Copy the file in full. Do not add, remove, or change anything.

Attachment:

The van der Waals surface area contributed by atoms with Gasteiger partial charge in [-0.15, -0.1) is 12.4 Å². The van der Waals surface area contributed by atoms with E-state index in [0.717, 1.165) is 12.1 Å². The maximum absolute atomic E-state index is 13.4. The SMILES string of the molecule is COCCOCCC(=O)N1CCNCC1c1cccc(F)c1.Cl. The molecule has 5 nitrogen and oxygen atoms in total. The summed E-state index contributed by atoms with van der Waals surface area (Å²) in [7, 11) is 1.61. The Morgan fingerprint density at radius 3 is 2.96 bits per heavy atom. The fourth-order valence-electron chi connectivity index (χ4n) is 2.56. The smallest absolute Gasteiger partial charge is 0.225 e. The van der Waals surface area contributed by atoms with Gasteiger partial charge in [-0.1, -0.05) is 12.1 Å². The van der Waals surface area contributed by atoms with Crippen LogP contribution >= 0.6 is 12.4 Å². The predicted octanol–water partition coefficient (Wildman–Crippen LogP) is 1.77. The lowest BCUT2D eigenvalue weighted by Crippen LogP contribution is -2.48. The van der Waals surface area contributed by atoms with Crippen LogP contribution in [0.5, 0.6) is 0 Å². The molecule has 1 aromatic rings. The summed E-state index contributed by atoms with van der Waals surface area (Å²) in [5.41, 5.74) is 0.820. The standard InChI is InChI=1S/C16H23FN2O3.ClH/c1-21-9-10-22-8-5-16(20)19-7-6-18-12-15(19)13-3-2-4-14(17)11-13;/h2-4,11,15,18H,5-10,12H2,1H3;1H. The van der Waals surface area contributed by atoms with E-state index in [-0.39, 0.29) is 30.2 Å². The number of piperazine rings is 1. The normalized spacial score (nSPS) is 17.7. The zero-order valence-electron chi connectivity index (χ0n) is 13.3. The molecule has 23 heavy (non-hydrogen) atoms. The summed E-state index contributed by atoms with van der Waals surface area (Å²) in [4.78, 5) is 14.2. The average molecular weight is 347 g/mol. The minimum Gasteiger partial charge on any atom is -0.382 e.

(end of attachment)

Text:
The van der Waals surface area contributed by atoms with Gasteiger partial charge in [-0.15, -0.1) is 12.4 Å². The van der Waals surface area contributed by atoms with E-state index in [0.717, 1.165) is 12.1 Å². The maximum absolute atomic E-state index is 13.4. The SMILES string of the molecule is COCCOCCC(=O)N1CCNCC1c1cccc(F)c1.Cl. The molecule has 5 nitrogen and oxygen atoms in total. The summed E-state index contributed by atoms with van der Waals surface area (Å²) in [7, 11) is 1.61. The Morgan fingerprint density at radius 3 is 2.96 bits per heavy atom. The fourth-order valence-electron chi connectivity index (χ4n) is 2.56. The smallest absolute Gasteiger partial charge is 0.225 e. The van der Waals surface area contributed by atoms with Gasteiger partial charge in [-0.1, -0.05) is 12.1 Å². The van der Waals surface area contributed by atoms with Crippen LogP contribution >= 0.6 is 12.4 Å². The predicted octanol–water partition coefficient (Wildman–Crippen LogP) is 1.77. The lowest BCUT2D eigenvalue weighted by Crippen LogP contribution is -2.48. The van der Waals surface area contributed by atoms with Crippen LogP contribution in [0.5, 0.6) is 0 Å². The molecule has 1 aromatic rings. The summed E-state index contributed by atoms with van der Waals surface area (Å²) in [5.41, 5.74) is 0.820. The standard InChI is InChI=1S/C16H23FN2O3.ClH/c1-21-9-10-22-8-5-16(20)19-7-6-18-12-15(19)13-3-2-4-14(17)11-13;/h2-4,11,15,18H,5-10,12H2,1H3;1H. The van der Waals surface area contributed by atoms with E-state index in [-0.39, 0.29) is 30.2 Å². The number of piperazine rings is 1. The normalized spacial score (nSPS) is 17.7. The zero-order valence-electron chi connectivity index (χ0n) is 13.3. The molecule has 23 heavy (non-hydrogen) atoms. The summed E-state index contributed by atoms with van der Waals surface area (Å²) in [4.78, 5) is 14.2. The average molecular weight is 347 g/mol. The minimum Gasteiger partial charge on any atom is -0.382 e.